I've never heard of "wall, ceiling, floor". Or ever seen someone drag guides out like that. I mean, it makes sense, but seem like a lot of time dragging guides which aren't really necessary.
The methodology I've always used, which is basically the same thing without guides, is to merely place anchors at apogees and corners. After all, all those guides the "Dougster" is dragging out are merely there to mark the apogees and corners. You really don't need guides for corners, you can see them. Curve apogees don't have to be an exact science. As long as you are close to a curve's apogee you'll get a good path.
Overall though, I do use the same basic techniques, just without any guides . . . Holding Shift to pull smooth points at constrained angles.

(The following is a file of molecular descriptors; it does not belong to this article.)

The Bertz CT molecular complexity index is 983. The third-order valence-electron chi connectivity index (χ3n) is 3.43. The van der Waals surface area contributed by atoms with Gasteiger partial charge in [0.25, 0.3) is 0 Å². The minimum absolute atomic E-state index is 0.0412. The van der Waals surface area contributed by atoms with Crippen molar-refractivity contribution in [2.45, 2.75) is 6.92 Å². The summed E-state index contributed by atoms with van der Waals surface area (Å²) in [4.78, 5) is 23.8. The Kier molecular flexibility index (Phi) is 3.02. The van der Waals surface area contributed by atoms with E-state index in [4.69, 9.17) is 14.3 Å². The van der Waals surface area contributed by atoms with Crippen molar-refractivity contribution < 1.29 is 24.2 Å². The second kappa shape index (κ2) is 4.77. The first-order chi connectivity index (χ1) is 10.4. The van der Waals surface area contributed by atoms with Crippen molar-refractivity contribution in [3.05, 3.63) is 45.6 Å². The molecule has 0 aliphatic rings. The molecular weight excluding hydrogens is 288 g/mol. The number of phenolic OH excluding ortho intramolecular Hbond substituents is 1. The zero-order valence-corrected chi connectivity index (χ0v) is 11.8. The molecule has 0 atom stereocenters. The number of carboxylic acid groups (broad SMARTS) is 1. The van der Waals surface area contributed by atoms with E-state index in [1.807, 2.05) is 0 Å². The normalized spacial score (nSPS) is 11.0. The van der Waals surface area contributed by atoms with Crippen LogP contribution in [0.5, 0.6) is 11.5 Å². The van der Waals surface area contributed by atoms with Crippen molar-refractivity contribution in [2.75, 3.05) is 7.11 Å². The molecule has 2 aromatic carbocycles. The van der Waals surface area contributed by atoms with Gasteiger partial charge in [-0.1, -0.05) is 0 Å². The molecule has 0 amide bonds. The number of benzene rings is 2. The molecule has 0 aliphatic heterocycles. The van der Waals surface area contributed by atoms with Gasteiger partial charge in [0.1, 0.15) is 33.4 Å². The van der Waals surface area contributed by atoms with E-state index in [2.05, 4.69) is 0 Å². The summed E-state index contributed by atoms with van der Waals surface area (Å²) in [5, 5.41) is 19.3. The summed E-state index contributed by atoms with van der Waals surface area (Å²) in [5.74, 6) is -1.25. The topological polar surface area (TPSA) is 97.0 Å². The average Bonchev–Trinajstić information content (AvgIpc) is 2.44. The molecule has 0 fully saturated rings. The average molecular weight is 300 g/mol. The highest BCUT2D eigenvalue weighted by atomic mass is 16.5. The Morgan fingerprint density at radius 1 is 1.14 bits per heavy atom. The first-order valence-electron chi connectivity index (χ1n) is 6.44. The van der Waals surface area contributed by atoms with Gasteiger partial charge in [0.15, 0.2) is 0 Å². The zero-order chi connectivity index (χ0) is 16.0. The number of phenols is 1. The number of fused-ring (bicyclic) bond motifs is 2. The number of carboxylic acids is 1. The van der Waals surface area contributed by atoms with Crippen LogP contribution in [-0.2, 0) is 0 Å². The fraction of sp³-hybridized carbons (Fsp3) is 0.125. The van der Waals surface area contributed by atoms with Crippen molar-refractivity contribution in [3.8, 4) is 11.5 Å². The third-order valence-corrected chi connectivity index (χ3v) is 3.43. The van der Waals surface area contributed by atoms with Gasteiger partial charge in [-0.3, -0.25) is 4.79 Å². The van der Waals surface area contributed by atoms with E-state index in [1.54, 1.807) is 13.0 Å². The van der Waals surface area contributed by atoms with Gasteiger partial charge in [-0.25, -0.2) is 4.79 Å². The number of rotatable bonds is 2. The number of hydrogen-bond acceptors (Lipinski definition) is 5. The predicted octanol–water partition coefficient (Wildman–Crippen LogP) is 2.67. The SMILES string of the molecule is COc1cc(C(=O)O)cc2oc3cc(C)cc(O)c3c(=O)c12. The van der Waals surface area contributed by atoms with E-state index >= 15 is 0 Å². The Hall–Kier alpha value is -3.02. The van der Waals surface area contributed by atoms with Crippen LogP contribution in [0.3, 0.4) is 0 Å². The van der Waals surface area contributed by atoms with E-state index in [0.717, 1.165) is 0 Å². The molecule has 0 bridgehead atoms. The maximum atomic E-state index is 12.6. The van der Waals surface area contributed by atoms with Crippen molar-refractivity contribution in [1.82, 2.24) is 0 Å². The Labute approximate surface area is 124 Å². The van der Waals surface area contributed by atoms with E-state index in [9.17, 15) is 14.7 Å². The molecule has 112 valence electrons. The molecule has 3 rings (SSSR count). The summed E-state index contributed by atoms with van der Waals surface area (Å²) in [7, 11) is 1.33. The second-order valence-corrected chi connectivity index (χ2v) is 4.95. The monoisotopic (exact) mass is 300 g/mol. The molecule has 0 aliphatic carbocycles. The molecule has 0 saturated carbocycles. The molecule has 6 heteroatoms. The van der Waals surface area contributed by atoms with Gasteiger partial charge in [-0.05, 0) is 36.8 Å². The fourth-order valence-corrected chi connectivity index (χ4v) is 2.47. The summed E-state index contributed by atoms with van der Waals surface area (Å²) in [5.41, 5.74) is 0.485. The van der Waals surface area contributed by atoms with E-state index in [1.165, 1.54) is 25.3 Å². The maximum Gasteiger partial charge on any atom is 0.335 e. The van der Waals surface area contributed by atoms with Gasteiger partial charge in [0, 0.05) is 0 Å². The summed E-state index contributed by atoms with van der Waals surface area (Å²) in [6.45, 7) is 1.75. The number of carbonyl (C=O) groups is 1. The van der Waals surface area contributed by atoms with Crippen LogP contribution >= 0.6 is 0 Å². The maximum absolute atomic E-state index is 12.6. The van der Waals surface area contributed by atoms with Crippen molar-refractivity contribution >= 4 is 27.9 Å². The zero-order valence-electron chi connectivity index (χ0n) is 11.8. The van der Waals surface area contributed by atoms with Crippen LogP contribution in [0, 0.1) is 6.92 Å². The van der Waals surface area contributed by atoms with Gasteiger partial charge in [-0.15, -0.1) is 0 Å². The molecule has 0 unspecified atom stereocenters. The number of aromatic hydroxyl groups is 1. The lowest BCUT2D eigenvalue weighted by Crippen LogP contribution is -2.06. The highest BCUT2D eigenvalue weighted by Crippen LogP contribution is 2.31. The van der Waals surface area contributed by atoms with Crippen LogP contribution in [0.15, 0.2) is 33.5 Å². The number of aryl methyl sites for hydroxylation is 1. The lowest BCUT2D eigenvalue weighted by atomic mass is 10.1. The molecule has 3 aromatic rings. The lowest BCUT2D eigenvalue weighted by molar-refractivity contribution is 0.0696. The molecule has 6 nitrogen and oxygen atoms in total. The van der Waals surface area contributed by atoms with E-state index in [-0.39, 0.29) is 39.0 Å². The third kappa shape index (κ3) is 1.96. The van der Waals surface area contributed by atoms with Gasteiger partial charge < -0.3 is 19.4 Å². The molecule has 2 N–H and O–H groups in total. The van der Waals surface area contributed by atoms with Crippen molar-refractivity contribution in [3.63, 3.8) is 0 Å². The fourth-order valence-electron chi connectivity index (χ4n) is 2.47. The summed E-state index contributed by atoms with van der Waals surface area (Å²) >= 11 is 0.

What strikes me about the video is the smart guides will not snap
to a placed raster image like they are snapping in the video. In order
for the snapping to take place and use it to your advantage, that screened back
letterform must already be vector in nature. So essentially the
video is tracing a vector glyph to make another identical vector
glyph on top of it. I supposed it's okay to show the technique. I wonder how many
would struggle with the fact that guides aren't snapping like they do
in the video though? Without the snapping a user will have to eyeball where the apogees and corners are in order to place guides on them... so why not eyeball it while drawing rather than eyeballing it while dragging guides? I'm probably digressing too much :)